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Showing posts with label repositories. Show all posts
Showing posts with label repositories. Show all posts

Sunday, December 1

Implementing Google Code Repository and Android Open Source libjpeg-turbo Aztec QR crypto barcodes in to a withGoogle SmallBusiness Physical IoT marketing campaign. (Production phase)

Google's Gerrit Code Repository libraries and build-kits are truly rich in resources that suit the needs of a modern ad hoc cloud development engineer | superadmin.

A word cloud based on one of my recent blog posts.

Similarly to how this word cloud is a design-edly deterministic creation, the libjpeg-turbo .webp format is also a transliterative implementation of some of the ICU standards of the "behind-the-scenes" stuff that slides in well with the latest standards still in place in modern day (cusp-of) 2019 - 2020 3rd quar-ternariannum rainy day post-Thanksgiving Day development-in-marketing efforts. 

Today's calling card and contact or directory information could resemble some sort of combination of effects (or artifacts) such as these. One, a fully encoded image, and the other, a more complex artifact; of a textual and addressing sort, along with some semantic imagery in the favicon inclusion in the center of the QR code; here, stylized in more ornate form by a different barcode maker app than one that I would typically have used. Many artisinal-breakout etymologies have sprung forth and made place on the internet for their various salient features, which are suggested by the Google Photo app's "Lens" feature, which is a graphical implementation of the Tensor flow machine learning code sets and mathematical instructions focused on deciphering and presenting research tables of anaologues developed out of backend research and analysis technical data that lies behind the coding for the user interface of the simple "Lens" feature in the Google Photos app, which resembles a square camera lens, in and of itself. 

The (unofficial) current Google Lens icon.

That being said, aside from stuff I did on the stuff mentioned in this blog over on my code uniformity and localization repository blog over at earlier, Google also (quite intelligently) had a great marketing slant at me on their plans development tool in their suggestions today; with the peanut butter and jelly artifacts in the photo, and the 🍞 bread slices stacked so haphazardly, I had thought that they had somehow mined a similar ploy of semiotic relevance-perchance, at having a fascinating resource of seemingly autonomous machine intelligence behind their curatorship and care and affections placed in to their small business operator-engineers working to create the next generation of apps, services, and content for their users and marketing outreach.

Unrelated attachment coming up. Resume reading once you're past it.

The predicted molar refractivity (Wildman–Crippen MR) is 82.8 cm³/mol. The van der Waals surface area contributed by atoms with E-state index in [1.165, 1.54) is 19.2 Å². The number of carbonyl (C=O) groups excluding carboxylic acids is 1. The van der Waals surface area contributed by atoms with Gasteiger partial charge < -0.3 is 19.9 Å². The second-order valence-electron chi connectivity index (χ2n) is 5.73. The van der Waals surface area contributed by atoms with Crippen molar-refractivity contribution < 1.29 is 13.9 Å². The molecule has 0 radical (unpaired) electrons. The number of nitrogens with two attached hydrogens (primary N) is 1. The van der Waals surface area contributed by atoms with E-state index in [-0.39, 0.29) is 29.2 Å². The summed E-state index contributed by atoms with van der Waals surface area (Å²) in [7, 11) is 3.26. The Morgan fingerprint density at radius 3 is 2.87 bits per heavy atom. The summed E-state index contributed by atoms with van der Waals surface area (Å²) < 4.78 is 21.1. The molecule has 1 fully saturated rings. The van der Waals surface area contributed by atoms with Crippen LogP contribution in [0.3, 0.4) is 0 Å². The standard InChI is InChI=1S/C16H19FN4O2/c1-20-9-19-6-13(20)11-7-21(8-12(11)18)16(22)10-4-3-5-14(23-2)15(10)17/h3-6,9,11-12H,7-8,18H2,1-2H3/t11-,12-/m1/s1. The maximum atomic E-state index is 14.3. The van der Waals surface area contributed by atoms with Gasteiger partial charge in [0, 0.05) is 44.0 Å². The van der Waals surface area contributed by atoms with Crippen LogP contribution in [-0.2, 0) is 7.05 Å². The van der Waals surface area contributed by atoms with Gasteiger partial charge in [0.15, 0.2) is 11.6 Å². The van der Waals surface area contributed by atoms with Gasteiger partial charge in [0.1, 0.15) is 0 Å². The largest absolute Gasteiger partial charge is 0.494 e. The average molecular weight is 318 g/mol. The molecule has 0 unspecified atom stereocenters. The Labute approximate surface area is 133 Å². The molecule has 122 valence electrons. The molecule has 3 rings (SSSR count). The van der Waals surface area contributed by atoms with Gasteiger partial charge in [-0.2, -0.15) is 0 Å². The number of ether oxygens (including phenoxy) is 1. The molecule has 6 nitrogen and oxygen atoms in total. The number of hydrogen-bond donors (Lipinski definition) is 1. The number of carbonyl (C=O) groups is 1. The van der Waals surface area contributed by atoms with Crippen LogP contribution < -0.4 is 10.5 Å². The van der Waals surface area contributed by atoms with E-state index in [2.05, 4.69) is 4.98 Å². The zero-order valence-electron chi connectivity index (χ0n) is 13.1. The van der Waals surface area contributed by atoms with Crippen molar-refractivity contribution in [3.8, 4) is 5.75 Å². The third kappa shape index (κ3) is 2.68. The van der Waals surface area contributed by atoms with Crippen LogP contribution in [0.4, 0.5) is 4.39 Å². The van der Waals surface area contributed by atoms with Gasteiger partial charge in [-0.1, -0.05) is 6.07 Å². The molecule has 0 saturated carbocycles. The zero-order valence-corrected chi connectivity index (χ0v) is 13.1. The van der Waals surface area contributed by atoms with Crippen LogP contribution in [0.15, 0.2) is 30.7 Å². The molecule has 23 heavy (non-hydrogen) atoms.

The UI layout on this piece was so compelling that I thought it wasn't my photo, in the first place, to begin with 🚬🥤⚡🎯.

Thursday, November 21

Using iPadOS 13 for Java app development and source file context evaluations.

Outside of jailbreaking your iOS device that you would otherwise intend to use for Apple’s Developer Program development, there aren’t many easily discoverable (and free) bash shell command line interfaces à la Mac OS X like many of us, in this generation, had grown up with and are fond of, when it comes time to sudo root out a fixie solution for developing on our native operating system and devices. By the way, jailbreaking your iOS device under the Apple Developer Program’s Terms of Service and License Agreements is not allowed, for various reasons which apparently void the AppleCare on a device. 

However, for the die-hard searchers who are done trying to jailbreak their device, play by the rules, and seek out legitimate and ordained solutions in their quest to maintain legacy habits of command-line interface device and UNIX-based OS development, I (just today) discovered a great app solution that fits this problem just right, through Apple’s TestFlight, a beta app distribution interface, feedback and user ticketing service on, where they feature a Linux shell app that runs Alpine Linux through the host device’s RAM (to begin with), and allows the user to use the ‘apk’ command to search for and install packages from repositories to make a quick ad hoc Linux distro on an iOS | iPadOS device. Thanks, osxdaily!

I’ve just started to delve in to the bash shell command line interface basis of development again, so I’m a bit rusty, although I had just configured a nice Debian Linux base, core, and unstable packages installation on one of my Google Android OS (TCL) smartphones using Termux from the Google Play Store. As it turns out, many of the repositories used for developing both iOS and Android apps and programs are the same, essentially, when taking in to consideration the source code foundations of the development libraries, binaries, and Application Programming Interfaces (APIs). The difficulty I’d been having on the iPadOS format is due to some of the intrinsic values that Apple implements in their App Store and Developer Program offerings of terms of service with development standards such as Java, which is one of the formative pillars of the MAC OS X operating system - they don’t want package archives and resources to execute script and codes outside of having been approved for and distributed under signed certificates that the Apple Developer Program system has as part of the app Production process.

By the way, here’s the link to the TestFlight beta for iSH - the iOS and iPadOS Linux Terminal solution.

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